|Saturday 10th March 2001.
It is the time of the first really big spring tides and this one is
a must for rockpoolers. The weather was rather
inclement and with a low tide at about 12.30 pm I spent the morning watching
the skies in anticipation. By 11 am I decided to go for
it, and suitably dressed I ventured forth.
With the skies still overcast I began working my push net underneath
and along the old sewer pipe that runs across and under Mumbles pier, an
area that has produced many wonders in the past. I netted a
few small prawns and the odd Scorpion Fish, Taurulus bubalis, but
not much else until I spotted a rather strange pale beige blob of something
in the bottom of the net. Was it a sponge? no, maybe an egg-case of something,
no it was too firm for that. I carefully put the "blob" into, one
of several small plastic jars that I always carry to isolate small creatures
such as this. Only much later did I realise that I had inadvertently
netted a sea slug, Jorunna tomentosa the first one found
by me anywhere. It was 25 mm, pale beige in colour, with velvety
skin and with the ability to withdraw its rhinophores completely also the
gills. Undoubtedly it had done this when captured, hence my failure
to recognise what it was at the time.
A gentleman in his 50's past the time of day with me and asked how I
was doing! I chatted with him for a few moments and then continued working
that sewer pipe. About fifteen minutes later I caught a young 5 cm Pogge,
Agonus cataphractus, in the bottom of my net. These fish can
be easily mistaken for Scorpion fish at a quick glance and I nearly missed
this one because of this fact and more importantly, the fact that I have
never known this species from the Swansea or Gower area before. I
have caught them some years ago, but in Pembrokeshire and off the beach
in a dragnet. They are very easily recognised on close inspection, if only
for the "puggy uplifted nose" and whiskers around the mouth, and a kind
of prehistoric appearance to the head area.
I found many egg ribbons of sea slugs and eventually discovered two
specimens of Goniodoris nodosa, also noted on my last trip to the
Mumbles, although not seen previously in the area. I also noted many specimens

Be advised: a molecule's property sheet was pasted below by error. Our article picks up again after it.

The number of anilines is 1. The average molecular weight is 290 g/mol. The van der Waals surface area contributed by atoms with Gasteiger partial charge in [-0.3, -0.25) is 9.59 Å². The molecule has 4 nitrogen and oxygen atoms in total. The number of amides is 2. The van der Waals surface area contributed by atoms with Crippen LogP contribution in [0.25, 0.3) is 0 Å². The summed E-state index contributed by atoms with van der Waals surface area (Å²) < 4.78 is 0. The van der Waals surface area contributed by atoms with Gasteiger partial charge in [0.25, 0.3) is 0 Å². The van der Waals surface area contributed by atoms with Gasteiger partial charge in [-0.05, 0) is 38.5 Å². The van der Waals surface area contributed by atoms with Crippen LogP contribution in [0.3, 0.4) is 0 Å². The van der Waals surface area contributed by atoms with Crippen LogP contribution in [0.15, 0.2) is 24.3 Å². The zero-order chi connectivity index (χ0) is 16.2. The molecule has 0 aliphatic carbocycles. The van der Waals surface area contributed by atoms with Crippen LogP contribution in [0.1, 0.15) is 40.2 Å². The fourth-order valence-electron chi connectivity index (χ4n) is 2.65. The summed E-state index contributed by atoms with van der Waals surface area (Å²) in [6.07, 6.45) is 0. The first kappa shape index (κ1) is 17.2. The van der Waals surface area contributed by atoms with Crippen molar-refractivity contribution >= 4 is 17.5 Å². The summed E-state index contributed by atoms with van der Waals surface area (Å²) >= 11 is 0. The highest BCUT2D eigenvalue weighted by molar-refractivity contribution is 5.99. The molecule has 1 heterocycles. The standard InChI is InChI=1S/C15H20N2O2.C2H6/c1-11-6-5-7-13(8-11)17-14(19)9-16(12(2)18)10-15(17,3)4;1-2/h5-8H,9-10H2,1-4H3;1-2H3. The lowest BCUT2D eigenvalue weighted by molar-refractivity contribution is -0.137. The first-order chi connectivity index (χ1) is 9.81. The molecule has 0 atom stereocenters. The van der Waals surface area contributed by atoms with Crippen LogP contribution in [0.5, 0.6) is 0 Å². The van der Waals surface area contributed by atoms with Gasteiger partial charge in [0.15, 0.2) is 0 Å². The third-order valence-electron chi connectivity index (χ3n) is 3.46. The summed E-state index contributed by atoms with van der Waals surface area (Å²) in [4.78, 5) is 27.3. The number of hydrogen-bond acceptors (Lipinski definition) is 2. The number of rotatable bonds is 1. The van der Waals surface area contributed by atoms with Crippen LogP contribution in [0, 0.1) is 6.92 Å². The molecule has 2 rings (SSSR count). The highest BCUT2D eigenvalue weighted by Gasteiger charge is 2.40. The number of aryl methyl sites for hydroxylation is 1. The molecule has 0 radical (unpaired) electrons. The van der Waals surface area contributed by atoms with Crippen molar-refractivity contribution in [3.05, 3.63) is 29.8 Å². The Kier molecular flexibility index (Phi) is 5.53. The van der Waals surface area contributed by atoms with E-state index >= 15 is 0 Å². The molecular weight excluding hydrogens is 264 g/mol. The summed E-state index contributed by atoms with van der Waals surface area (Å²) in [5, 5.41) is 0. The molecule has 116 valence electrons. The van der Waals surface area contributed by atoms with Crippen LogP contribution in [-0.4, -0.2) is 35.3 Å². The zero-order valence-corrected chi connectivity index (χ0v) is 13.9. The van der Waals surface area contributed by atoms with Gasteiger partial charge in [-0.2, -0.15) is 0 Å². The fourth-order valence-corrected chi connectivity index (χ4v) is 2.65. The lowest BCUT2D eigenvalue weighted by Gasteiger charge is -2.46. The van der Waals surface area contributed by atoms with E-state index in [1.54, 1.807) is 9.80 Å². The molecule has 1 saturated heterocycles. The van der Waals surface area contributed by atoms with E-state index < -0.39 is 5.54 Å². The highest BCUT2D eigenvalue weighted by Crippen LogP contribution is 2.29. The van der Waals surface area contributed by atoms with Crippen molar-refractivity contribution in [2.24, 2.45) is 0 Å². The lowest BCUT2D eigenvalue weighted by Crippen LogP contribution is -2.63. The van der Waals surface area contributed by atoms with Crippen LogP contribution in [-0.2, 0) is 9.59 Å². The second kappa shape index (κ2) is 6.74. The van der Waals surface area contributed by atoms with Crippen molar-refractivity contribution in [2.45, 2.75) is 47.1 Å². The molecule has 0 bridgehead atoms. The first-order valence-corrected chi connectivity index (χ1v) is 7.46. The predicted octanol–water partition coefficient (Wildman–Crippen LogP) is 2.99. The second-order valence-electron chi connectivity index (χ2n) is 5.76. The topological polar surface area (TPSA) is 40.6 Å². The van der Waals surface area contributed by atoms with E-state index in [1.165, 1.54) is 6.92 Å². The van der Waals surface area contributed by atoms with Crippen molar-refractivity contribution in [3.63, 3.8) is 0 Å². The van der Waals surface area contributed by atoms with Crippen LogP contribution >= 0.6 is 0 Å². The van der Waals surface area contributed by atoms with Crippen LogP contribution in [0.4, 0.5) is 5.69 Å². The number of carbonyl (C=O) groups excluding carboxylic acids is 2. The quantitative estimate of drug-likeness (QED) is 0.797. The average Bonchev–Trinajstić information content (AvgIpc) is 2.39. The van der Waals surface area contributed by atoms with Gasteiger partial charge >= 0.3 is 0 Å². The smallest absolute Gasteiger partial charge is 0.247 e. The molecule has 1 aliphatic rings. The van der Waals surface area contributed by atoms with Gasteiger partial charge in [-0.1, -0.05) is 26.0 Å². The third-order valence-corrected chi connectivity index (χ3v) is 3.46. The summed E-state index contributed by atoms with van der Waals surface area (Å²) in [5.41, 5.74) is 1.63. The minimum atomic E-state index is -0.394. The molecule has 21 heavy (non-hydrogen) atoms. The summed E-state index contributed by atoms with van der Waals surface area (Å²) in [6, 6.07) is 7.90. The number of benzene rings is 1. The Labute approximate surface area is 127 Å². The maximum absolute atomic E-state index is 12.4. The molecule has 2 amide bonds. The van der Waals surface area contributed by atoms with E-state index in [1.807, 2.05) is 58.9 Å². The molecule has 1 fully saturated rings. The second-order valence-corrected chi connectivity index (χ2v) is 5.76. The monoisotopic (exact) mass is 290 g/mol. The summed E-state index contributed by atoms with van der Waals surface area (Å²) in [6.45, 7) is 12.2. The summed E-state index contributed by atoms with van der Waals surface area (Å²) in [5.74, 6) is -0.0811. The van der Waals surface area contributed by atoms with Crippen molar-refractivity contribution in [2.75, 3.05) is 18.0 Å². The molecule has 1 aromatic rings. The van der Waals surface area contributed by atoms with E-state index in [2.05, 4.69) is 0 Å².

of Onchidoris bilamellata.
About this time I heard a call from the gentleman in his 50's.
He waded over to me carrying a large polythene bag shouting that he had
something "odd" and did I know what it was. I opened his bag to find a
Lumpsucker, Cyclopterus lumpus of some 18 cm in length
and to my amazement, a deep red in colour! To my obvious stream of questions,
he told me that he had found it sitting in a shallow pool, no more than
3 cm deep, mostly out of the water and totally unable to reach the sea
again for at least another 2 hours. We put the fish in water in my bucket
and I left the fish in peace for the next 15 minutes. He was in his
breeding colours and had been exposed for quite some time I would think,
before being brought to me in that plastic bag.
The fish survived and after I removed 6 parasites clinging to the body,
placed him into my 2 metre long aquarium and filmed him with my camcorder
whilst he retained the breeding coloration. It was a shade resembling glowing
embers on a fire and covered the entire body, including every fin as well.
One week later he is still alive, albeit very quiet and adhered to the
side glass, all of the time, but now moving around within his little space
and he has taken a few live mysid shrimp. I will not be really happy until
I see him swimming freely and confidently around the tank. The red breeding
colours are already fading and only his belly and anal fin are now red.
This Lumpsucker had a very unfortunate experience but thanks to two
men being sociable, he will now undoubtedly survive instead of becoming
food for the seagulls as I fear would have been his fate. What an amazing
Mumbles Page 1
Rockpooling at Gelliswick Bay, Milford Haven